Some Tech Basics

Some Tech Basics

© 2011 J M Manness – All rights reserved.

I will present some tech basics here for those who may not be so familiar.

NOTE: I intend to expand on this with time.

Some Tech Basics

  1. CPU = Central Processing Unit: This is the “Brains” of a computer that reads instructions from programs, and makes everything happen in the computer. (Smartphones are miniature computers with phones incorporated.)
  2. GPU = Graphics Processing Unit: This is a special kind of processor, similar to a CPU, but designed to process image data. They are designed to perform certain mathematical operations repeatedly on millions of graphical data points. (They can also be used to process certain types of mathematical problems and are seeing new uses in this area.)

  3. please check out my short fiction anthologies.
    (Both available in both Amazon and iBooks stores.)

  4. Memory= Devices that store digital data.
    1. RAM = Random Access Memory: Electronic chips that provide quick access to digital data.
    2. On Board RAM or Cache Memory: RAM that is part of the CPU or part of the CPU package. The CPU has extra-fast access to this portion of memory.
    3. Cache: A portion of faster memory that holds data from slower memory areas on a temporary basis. As new data is added, older data is cleared to make room.
  5. SoC = System on a Chip: One chip on which is included a CPU and some of the other systems necessary to for the overall computer to function – typically, these include CPU, GPU, some RAM, other controllers.
  6. Processing Cores: Older CPUs could only process one instruction stream at a time. Cores are like mini-CPU within one CPU chip. Each one can process its own stream of instructions concurrently with any other cores.
  7. Multi-Tasking: A system by which one CPU core can run many different programs “at the same time.” Since even a multi-core CPU can concurrently run only as many program threads as it has cores, each core can multi-task as follows:
    1. Run program A for some small amount of time
    2. Save the state of program A
    3. Load the last state of Program B
    4. Run for some amount of time
    5. Save the state of program B
    6. Etc.
  8. I/O = Input/Output: Systems for getting data into or out of a computer. These include:
    1. Keyboard, touch screen, microphone, internet connection, etc (Input)
    2. Screen, speaker, printer, internet connection, etc. (Output)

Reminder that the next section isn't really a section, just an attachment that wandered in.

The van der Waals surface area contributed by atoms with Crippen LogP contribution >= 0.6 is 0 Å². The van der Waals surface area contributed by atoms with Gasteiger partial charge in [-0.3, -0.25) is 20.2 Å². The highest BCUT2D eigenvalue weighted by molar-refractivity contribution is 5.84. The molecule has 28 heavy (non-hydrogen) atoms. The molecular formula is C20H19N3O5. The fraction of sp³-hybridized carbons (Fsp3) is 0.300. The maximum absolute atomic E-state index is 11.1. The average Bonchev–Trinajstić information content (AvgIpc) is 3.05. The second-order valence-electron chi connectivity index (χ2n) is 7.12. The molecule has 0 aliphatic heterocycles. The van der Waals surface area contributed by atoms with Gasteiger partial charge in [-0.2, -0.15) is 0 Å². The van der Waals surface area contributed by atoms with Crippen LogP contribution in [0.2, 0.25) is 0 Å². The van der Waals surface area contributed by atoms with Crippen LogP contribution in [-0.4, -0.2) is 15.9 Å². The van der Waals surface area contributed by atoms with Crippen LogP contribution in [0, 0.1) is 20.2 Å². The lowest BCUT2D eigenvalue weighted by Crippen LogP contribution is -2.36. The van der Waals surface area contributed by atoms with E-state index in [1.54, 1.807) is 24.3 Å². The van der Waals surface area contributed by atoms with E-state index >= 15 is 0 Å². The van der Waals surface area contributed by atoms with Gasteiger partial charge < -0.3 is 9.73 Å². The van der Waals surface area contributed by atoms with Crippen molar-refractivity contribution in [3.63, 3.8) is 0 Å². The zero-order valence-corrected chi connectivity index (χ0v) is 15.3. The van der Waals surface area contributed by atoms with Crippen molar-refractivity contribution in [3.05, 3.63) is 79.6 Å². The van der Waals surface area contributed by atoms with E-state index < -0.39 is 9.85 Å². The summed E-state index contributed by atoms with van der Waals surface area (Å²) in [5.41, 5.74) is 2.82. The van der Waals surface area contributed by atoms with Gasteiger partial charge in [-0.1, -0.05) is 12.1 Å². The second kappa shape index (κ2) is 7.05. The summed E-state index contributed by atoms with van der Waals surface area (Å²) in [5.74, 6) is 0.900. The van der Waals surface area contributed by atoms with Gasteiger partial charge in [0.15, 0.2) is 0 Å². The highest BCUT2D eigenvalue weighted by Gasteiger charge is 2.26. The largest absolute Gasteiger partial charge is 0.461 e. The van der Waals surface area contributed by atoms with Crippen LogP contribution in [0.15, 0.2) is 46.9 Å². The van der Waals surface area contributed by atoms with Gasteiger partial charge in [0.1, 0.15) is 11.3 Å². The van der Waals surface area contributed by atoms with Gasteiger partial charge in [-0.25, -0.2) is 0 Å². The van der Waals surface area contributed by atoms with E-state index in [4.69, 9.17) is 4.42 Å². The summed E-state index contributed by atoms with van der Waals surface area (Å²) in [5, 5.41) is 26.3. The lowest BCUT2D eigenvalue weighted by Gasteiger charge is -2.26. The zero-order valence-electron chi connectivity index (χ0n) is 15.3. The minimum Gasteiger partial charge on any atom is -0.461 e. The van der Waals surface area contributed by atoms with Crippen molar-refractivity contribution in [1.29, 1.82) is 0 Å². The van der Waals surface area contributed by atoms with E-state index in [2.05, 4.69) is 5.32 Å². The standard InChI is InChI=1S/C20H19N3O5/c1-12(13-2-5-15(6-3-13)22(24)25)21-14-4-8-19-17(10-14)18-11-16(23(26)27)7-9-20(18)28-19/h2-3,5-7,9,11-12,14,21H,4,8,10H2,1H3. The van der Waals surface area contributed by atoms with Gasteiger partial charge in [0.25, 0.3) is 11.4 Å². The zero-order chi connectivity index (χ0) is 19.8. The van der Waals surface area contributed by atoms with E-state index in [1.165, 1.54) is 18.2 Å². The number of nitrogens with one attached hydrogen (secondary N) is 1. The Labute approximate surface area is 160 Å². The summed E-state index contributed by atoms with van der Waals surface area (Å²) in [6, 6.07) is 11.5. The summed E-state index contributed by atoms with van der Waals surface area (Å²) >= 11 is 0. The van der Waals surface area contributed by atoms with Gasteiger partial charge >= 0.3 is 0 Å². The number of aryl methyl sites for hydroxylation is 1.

9. Software or Program: Software, or a computer program, is a set of computer instructions designed to perform a certain set of tasks for the end user. For example, MS Word consists of (among other things) a file of CPU instructions that when followed will produce all the functionality that we experience.
  10. Operating System (OS): There are many functions that are required by many programs in order for them to do things. These include things like displaying data on the screen, getting input from a keyboard, saving data to memory, etc., etc. An OS provides methods for doing these things so that each program will not have to “reinvent the wheel” for every service it needs.

Additionally, the OS provides a common basis of look and feel for the computer system. Thus, iOS provides software methods for creating scrollable lists. When a programmer creates one of these scrollable lists, the user will have access to the program data in the familiar display on the iPhone or iPad with all the usual touch controls. The programmer is saved the time of writing the code to do this and debugging it, and they get all the “goodies” (refinements and functionalities) that the OS designers have built in “for free.” For the end user this is good, since now the scrollable list both appears and operates exactly like all others. There is no need to learn how to maneuver in it specifically for this one program.

I will work on developing this page further over time. DO LET ME KNOW what you think of it!
© 2011 J M Manness – All rights reserved.


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2 thoughts on “Some Tech Basics

  1. Pingback: AnandTech iPhone 4s Tests – What do they mean? | jmmxtech
  2. Pingback: Understanding Apple: The Triple-A Advantage - Apple Inc. (NASDAQ:AAPL) - Tech Box

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